Green anarchism' is an outgrowth of the environmentalist movement which combines environmentalism with anarchism. Its inheriting many ideas from both of these movements. Typical positions inherited from the environmentalism include concern about pollution and general ecological balance as well as interest in animal rights. Some beliefs originating from anarchism include interest in decentralization and social equality as well as a deep commitment to the preservation of personal freedom, though this is tempered by a higher interest in ecological balance.
Stated simply, green anarchism refers to an anarchism which includes the environment and often animal rights as elements which humans should not be placed above, avoiding hierarchy even beyond human society.
Due to its anarchist roots, this movement generally rejects progress through current political lines, though it shares many opinions with Green parties. More often, green anarchists advance their agenda by means of direct action.
Green anarchists often believe that the bigotry, social injustices, and exploitation of today are a direct result of the sort of culture we have, both politically and environmentally. Further, they are often critical of all technological and social advancement and organization, preferring instead to live simplier and more basic lives. These forms of green anarchy are usually more accurately described as either anarcho-primitivism and eco-anarchism.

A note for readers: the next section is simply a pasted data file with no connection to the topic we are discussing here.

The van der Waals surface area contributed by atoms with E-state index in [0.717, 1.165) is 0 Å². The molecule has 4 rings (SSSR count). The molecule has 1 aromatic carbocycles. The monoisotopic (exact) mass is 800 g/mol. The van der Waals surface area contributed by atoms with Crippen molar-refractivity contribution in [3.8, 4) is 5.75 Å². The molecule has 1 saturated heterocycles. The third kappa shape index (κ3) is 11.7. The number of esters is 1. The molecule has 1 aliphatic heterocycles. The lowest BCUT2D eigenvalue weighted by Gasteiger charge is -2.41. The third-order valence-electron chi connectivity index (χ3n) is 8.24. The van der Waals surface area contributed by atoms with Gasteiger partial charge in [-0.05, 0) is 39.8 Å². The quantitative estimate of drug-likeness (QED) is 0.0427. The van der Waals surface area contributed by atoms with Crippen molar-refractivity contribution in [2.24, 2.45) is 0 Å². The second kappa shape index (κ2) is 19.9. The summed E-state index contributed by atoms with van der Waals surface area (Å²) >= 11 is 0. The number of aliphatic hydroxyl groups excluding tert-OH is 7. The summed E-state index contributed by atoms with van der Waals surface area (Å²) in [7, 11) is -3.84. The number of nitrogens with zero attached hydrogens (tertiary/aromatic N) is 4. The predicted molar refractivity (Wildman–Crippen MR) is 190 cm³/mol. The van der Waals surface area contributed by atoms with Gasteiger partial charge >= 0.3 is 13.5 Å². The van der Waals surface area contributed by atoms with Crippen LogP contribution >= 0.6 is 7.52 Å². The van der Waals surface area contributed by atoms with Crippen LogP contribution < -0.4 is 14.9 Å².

Anarcho-primitivism (or simply primitivism) is more focused on the rejection of industrialisation, technology, and division of labor or specialization. Green anarchists instead can embrace environmentally friendly technologies and do not necessarily condemn any advanced means of organization or production.
Eco-anarchism is centered around eco-villages, communities of a few hundred or less individuals which are self-sustaining. Green anarchy makes no such requirements, but it is not necessarily exclusive of them either.
Anarcho-primitivism and eco-anarchism may be seen as more specific forms of green anarchy, considering that it is not exclusive of their beliefs. However, green anarchy tends to be more distinctly focused on relatively less radical changes to the fundamental physical structure of society. Thus the term green anarchy should only be used when the ultimate organization of an "environmental anarchism" is either not in question or unrestrictive.
Many proponents of Bioregionalism share the values of Green Anarchism. The essays of poet Gary Snyder express both a bioregional and an anarchist sensibility — "Buddhist Anarchism" (1961), "Four Changes" (1969) The Practice of the Wild (1990) and A Place in Space (1995). Writer Jim Dodge maintains that anarchy — "political decentralization, self-determination, and a commitment to social equity" — is one of the three central elements of bioregionalism ("Living by Life: Some Bioregional Theory and Practice", The Coevolution Quarterly, Winter 1981).
In the United Kingdom, various periodicals supporting this ideology have existed, including Green Anarchist.
See also: green economics, green parties, eco-anarchism, terrist, Green Anarchy
Last updated: 10-15-2005 21:28:21